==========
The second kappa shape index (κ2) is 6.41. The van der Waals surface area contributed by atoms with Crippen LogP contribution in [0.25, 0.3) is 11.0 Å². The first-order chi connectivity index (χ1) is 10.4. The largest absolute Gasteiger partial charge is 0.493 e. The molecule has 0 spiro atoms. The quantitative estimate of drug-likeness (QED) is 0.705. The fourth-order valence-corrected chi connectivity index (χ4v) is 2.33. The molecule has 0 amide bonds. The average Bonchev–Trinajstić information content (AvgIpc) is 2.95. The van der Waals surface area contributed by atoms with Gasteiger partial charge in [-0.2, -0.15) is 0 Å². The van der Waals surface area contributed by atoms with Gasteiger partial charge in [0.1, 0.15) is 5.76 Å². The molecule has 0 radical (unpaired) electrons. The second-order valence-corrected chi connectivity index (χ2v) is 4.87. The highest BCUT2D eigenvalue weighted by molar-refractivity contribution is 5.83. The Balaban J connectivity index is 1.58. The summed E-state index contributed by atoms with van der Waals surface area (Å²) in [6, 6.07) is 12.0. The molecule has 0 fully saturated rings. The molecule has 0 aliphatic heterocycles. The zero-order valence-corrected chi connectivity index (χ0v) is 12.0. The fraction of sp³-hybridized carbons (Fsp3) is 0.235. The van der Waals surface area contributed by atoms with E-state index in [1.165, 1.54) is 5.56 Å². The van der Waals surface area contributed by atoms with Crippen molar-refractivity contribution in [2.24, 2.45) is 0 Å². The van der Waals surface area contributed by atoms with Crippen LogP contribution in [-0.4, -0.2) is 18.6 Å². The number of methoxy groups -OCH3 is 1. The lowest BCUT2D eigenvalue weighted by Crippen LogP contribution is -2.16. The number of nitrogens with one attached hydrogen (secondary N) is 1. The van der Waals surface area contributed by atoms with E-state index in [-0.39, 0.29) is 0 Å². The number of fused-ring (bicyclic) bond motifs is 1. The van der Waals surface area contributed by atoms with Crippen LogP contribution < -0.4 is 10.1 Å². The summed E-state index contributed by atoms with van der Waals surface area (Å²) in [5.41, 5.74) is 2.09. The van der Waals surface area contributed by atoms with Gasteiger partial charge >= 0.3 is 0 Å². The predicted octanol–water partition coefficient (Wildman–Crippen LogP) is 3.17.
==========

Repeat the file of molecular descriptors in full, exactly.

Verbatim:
The second kappa shape index (κ2) is 6.41. The van der Waals surface area contributed by atoms with Crippen LogP contribution in [0.25, 0.3) is 11.0 Å². The first-order chi connectivity index (χ1) is 10.4. The largest absolute Gasteiger partial charge is 0.493 e. The molecule has 0 spiro atoms. The quantitative estimate of drug-likeness (QED) is 0.705. The fourth-order valence-corrected chi connectivity index (χ4v) is 2.33. The molecule has 0 amide bonds. The average Bonchev–Trinajstić information content (AvgIpc) is 2.95. The van der Waals surface area contributed by atoms with Gasteiger partial charge in [-0.2, -0.15) is 0 Å². The van der Waals surface area contributed by atoms with Gasteiger partial charge in [0.1, 0.15) is 5.76 Å². The molecule has 0 radical (unpaired) electrons. The second-order valence-corrected chi connectivity index (χ2v) is 4.87. The highest BCUT2D eigenvalue weighted by molar-refractivity contribution is 5.83. The Balaban J connectivity index is 1.58. The summed E-state index contributed by atoms with van der Waals surface area (Å²) in [6, 6.07) is 12.0. The molecule has 0 fully saturated rings. The molecule has 0 aliphatic heterocycles. The zero-order valence-corrected chi connectivity index (χ0v) is 12.0. The fraction of sp³-hybridized carbons (Fsp3) is 0.235. The van der Waals surface area contributed by atoms with E-state index in [1.165, 1.54) is 5.56 Å². The van der Waals surface area contributed by atoms with Crippen molar-refractivity contribution in [2.24, 2.45) is 0 Å². The van der Waals surface area contributed by atoms with Crippen LogP contribution in [-0.4, -0.2) is 18.6 Å². The number of methoxy groups -OCH3 is 1. The lowest BCUT2D eigenvalue weighted by Crippen LogP contribution is -2.16. The number of nitrogens with one attached hydrogen (secondary N) is 1. The van der Waals surface area contributed by atoms with E-state index in [-0.39, 0.29) is 0 Å². The number of fused-ring (bicyclic) bond motifs is 1. The van der Waals surface area contributed by atoms with Crippen LogP contribution < -0.4 is 10.1 Å². The summed E-state index contributed by atoms with van der Waals surface area (Å²) in [5.41, 5.74) is 2.09. The van der Waals surface area contributed by atoms with Gasteiger partial charge >= 0.3 is 0 Å². The predicted octanol–water partition coefficient (Wildman–Crippen LogP) is 3.17.